Rescuers on alert as cold temperatures ice Italy's Alps

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The Independent Online

Rescue teams found two more bodies in Italy's Alps today, raising the death toll from the weekend's accidents in the ice-covered mountains to 12.

Rescue teams found two more bodies in Italy's Alps today, raising the death toll from the weekend's accidents in the ice-covered mountains to 12.

The two bodies were found on Mount Baldo, a few miles away from Verona, in the Veneto region. News reports said that one man died on Saturday and the other on Sunday. But it was not clear how the accidents occurred.

In the Lombardy region, where 10 people died in separate accidents Sunday as they slid for hundred of meters on a layer of ice, rescue teams were still on high alert.

Forecasters said that the cold snap, which was turning fresh snow into sheets of ice, would continue for at least two more days.

A beautiful day attracted lots of people to the slopes where the dropping temperatures - from about 2 C (36F) to minus-4C (25F) - early Sunday made for dangerous conditions in southern Alps for even experienced climbers, as most of the victims were.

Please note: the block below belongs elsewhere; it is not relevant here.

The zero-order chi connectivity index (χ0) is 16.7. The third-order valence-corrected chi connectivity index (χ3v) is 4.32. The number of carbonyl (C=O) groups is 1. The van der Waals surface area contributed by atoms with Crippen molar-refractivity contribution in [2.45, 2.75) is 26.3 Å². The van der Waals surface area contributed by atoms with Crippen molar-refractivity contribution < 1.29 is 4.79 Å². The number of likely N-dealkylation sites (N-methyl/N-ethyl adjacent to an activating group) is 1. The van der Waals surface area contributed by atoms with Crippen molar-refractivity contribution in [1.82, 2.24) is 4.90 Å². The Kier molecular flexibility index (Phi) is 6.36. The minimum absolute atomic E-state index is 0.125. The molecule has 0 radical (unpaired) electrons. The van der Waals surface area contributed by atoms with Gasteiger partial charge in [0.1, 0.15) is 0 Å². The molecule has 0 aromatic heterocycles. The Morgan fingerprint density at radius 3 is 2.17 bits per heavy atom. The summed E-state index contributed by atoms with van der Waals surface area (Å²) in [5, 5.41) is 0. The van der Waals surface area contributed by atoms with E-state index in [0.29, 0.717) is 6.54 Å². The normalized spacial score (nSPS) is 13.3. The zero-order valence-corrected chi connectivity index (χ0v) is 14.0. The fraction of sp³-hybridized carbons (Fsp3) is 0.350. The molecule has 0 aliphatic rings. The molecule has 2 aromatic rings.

The worst single accident occurred on 7,920 feet Mount Arera, where four men died. The peak is near Bergamo, 30 miles east of Milan in Italy's Lombardy region.

One of the climbers, a 34-year-old native of the region, died as he tried to rescue his huskies. He managed to keep one dog from falling, but couldn't save the other one and fell down himself. The other climbers slipped to their deaths also in futile rescue attempts, first trying to save the dogs, then themselves.

"I told him to leave the dogs with me," recalled Attilio Rizzi, the director of the Alpine refuge from where the man, Luigi Lazzaretti, had got off to his excursion. "They only brought back the oldest one."

Rizzi used his cellular phone to call rescue teams.

A fifth Italian man died climbing a nearby mountain to make a ski run. Onlookers lost sight of him but saw his skis fly up in the air without him. Helicopters later recovered his body.

Almost simultaneously, five climbers died in accidents on Alpine peaks around Lecco, all of them climbers dying singly or in pairs.

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